Ronnie O'Sullivan's crowd-pleasing display at the Embassy World Championship in Sheffield yesterday afternoon sparked a controversy that could land him in deep trouble.
O'Sullivan qualified for the last 16 with a 10-3 demolition of the French Canadian Alain Robidoux. But he angered Robidoux with his decision to play a number of shots towards the end left-handed.
When Robidoux criticised his Essex rival for being "disrespectful", O'Sullivan hit back in no uncertain terms. "I didn't give him any respect because he didn't deserve any," the 20-year-old from Chigwell said.
"I'm good left-handed, I've made 90 breaks playing that way. In fact, I'm better left-handed than he is right-handed.
"If he wants to act like a baby that's up to him," added O'Sullivan, who resumed their first round contest 7-2 up overnight. "The crowd enjoyed it, that's the main thing."
Robidoux, the world No 20 who is, ironically, holder of the World Trickshot championship, refused to shake hands at the end of their ill-tempered 2hr 55min match.
"Ronnie was being disrespectful to his fellow professionals and should save shots like that for exhibitions. I wasn't playing well and he was rubbing it in. Dennis Taylor occasionally plays left-handed but that's just because sometimes he's reluctant to use the rest.
"That's not a problem for Ronnie because he's a good all-round player and doesn't need to do it. In fact, he shouldn't be allowed to play like that in a professional tournament."
However, O'Sullivan spared the West Midlands based North American, a stablemate of Stephen Hendry, the ultimate humiliation. Earlier this month he took several shots one handed completing victory over Welshman Mark Williams in the British Open at Plymouth.
At the time the unconventional and unorthodox former UK champion suggested: "They all try to copy me so I thought I'd do something different."
The flashpoint came in frame 11 with O'Sullivan clearing up to lead 9- 2. Even though the frame was beyond him Robidoux refused to concede and attempted to lay a number of unsuccessful snookers.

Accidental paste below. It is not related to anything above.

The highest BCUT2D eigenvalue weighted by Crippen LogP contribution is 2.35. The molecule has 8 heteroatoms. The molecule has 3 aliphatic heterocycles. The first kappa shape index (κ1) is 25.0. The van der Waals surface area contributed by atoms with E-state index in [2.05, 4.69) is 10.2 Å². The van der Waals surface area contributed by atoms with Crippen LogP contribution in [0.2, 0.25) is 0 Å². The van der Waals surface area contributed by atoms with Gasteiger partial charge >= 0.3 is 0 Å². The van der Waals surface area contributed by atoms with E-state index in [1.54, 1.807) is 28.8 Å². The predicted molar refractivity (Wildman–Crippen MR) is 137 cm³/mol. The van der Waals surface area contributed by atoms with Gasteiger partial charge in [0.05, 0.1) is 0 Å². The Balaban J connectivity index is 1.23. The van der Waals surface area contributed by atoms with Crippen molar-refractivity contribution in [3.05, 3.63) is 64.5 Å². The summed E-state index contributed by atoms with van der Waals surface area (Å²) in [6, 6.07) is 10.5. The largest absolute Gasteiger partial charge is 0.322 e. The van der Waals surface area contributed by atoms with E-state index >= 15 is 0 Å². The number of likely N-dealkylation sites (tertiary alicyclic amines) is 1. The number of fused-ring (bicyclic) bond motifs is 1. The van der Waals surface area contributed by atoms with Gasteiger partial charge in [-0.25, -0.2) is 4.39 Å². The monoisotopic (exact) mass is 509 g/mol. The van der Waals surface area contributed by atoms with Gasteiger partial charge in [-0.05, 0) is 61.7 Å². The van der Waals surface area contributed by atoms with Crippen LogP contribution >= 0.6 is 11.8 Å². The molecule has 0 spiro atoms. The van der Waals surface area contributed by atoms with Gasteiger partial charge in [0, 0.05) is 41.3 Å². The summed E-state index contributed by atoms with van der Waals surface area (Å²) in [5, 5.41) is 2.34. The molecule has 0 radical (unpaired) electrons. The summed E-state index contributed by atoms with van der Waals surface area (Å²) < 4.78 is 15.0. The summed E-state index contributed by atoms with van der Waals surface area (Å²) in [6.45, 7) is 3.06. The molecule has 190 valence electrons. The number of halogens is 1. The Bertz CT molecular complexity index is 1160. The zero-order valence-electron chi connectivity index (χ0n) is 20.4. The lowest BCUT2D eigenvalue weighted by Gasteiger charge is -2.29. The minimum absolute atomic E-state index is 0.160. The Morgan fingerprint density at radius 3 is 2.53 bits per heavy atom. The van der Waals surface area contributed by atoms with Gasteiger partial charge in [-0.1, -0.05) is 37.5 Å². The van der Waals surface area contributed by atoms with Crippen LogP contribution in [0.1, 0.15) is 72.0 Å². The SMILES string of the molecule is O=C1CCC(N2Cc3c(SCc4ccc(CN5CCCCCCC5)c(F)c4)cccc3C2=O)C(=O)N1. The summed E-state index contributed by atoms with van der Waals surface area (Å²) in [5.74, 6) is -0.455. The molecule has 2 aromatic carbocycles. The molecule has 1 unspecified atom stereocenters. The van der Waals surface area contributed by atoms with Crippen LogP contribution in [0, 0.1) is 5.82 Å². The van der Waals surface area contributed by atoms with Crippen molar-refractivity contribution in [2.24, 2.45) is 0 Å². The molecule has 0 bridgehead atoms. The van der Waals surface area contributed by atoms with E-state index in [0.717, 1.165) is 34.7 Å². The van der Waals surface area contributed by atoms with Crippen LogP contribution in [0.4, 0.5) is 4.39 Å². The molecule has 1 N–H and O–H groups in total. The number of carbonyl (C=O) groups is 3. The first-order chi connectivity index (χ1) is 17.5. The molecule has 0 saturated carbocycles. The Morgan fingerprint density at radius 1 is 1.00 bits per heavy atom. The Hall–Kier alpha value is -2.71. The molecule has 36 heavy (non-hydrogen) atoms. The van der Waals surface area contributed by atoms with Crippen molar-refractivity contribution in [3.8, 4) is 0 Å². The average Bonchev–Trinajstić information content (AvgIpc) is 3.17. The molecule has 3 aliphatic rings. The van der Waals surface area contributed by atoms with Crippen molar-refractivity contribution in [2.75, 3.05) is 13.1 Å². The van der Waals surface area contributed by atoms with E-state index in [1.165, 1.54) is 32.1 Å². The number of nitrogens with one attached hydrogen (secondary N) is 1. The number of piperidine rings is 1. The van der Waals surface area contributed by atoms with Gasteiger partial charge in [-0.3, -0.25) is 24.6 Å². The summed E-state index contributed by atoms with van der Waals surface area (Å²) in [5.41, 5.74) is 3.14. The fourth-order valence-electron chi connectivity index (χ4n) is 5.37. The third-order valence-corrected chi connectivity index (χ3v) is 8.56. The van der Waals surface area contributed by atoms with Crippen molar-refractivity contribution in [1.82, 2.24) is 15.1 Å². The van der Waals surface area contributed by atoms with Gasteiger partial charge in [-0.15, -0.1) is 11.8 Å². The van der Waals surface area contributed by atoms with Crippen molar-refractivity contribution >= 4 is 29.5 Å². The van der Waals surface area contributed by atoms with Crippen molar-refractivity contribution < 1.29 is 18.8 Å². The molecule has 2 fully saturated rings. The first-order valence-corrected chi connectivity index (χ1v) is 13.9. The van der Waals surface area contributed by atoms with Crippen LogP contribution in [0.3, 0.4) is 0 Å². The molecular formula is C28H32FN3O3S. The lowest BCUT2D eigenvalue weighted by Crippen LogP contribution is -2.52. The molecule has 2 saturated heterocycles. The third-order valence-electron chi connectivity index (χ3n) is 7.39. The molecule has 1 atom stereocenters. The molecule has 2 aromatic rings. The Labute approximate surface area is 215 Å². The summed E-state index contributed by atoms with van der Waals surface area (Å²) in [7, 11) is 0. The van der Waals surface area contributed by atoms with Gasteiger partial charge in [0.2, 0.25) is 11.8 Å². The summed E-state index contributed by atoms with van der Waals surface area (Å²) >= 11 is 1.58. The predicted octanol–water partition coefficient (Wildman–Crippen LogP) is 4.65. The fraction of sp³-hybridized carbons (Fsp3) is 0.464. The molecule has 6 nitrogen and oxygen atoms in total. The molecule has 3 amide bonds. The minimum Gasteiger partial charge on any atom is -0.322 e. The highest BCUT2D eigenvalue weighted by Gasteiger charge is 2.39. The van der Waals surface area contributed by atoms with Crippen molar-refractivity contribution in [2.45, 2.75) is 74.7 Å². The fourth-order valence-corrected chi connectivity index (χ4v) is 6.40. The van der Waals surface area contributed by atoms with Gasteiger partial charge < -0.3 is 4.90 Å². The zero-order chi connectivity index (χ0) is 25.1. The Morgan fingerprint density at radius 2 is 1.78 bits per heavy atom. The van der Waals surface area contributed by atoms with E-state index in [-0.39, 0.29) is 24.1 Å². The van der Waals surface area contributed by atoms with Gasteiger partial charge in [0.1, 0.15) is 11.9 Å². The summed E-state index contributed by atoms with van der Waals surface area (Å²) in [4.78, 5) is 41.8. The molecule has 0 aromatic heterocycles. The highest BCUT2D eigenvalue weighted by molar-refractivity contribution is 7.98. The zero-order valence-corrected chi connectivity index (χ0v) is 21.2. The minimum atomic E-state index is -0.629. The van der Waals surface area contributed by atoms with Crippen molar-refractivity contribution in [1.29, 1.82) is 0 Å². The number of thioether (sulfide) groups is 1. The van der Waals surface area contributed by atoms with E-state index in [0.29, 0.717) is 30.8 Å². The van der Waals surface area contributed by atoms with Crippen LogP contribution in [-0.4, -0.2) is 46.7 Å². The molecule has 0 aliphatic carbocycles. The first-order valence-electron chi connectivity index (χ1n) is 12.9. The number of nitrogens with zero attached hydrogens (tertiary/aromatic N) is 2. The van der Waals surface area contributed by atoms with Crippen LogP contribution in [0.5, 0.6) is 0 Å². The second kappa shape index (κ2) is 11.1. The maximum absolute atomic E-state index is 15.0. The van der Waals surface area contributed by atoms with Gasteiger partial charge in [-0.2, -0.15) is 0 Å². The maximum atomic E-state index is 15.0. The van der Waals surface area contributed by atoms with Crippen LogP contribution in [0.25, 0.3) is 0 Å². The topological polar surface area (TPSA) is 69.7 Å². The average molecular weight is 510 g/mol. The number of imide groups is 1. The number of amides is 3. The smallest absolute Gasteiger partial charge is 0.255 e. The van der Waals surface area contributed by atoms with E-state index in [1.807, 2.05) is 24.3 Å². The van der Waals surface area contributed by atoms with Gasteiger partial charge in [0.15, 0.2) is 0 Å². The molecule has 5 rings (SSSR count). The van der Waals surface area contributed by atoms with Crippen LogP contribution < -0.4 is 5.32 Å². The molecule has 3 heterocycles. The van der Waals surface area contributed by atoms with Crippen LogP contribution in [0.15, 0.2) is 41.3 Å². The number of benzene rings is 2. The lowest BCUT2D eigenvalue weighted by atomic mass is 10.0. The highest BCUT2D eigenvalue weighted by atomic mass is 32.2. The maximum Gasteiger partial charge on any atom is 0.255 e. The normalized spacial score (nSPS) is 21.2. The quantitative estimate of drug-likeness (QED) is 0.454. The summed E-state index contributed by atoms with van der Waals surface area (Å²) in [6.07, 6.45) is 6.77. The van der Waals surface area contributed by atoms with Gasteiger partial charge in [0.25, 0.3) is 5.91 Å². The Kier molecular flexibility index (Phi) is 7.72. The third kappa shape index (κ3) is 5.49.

Realising what was happening O'Sullivan declined to go for the pots that would have finished off the job and joined in with the tactical battle.
Eventually with Robidoux trailing 84-41 and only pink and black remaining, O'Sullivan sank the penultimate colour.
Robidoux won his only frame of the second session in the next but runs of 76 and 31 sent O'Sullivan through to a best-of-25 frames meeting against Tony Drago.
Recordings of O'Sullivan's outburst were being studied last night by the game's governing body, the World Professional Billiards and Association, who will then decide whether there is any charge of bringing the game into disrepute to answer.
Stephen Hendry, the defending champion, was also involved in controversy over the weekend, and Steve James had to pay the penalty.
The former Cannock postman was despatched 10-2 by a determined Drago, who had been outraged when Hendry and his manager Ian Doyle had claimed James was the best bet of the tournament after the champion had seen off the determined Jason Ferguson.
"Stephen may be a great snooker player but he is not the best judge," the world No 14 said. "They reckoned I couldn't handle the pressure because my place in the top 16 was at stake," added the Malta-born player, whose victory practically assures him of another season among the elite.
"I may be temperamental because of where I come from but I have got plenty of bottle. I think this performance showed my character but that was the most pressure I've ever played under." Drago now meets O'Sullivan for a place in the quarter-finals.
Dave Harold reached the last 16 with an impressive 10-4 victory over former Crucible semi-finalist Neal Foulds. Harold now meets the 1991 champion John Parrott or Rod Lawler in a three-day last 16 match starting on Thursday.
The world No 16 David Roe, from Derby, showed improved form after a disastrous season to establish a 6-3 overnight lead over Gary Wilkinson. Roe must qualify for the World Championship next season having plummeted to No 31 in the provisional world rankings.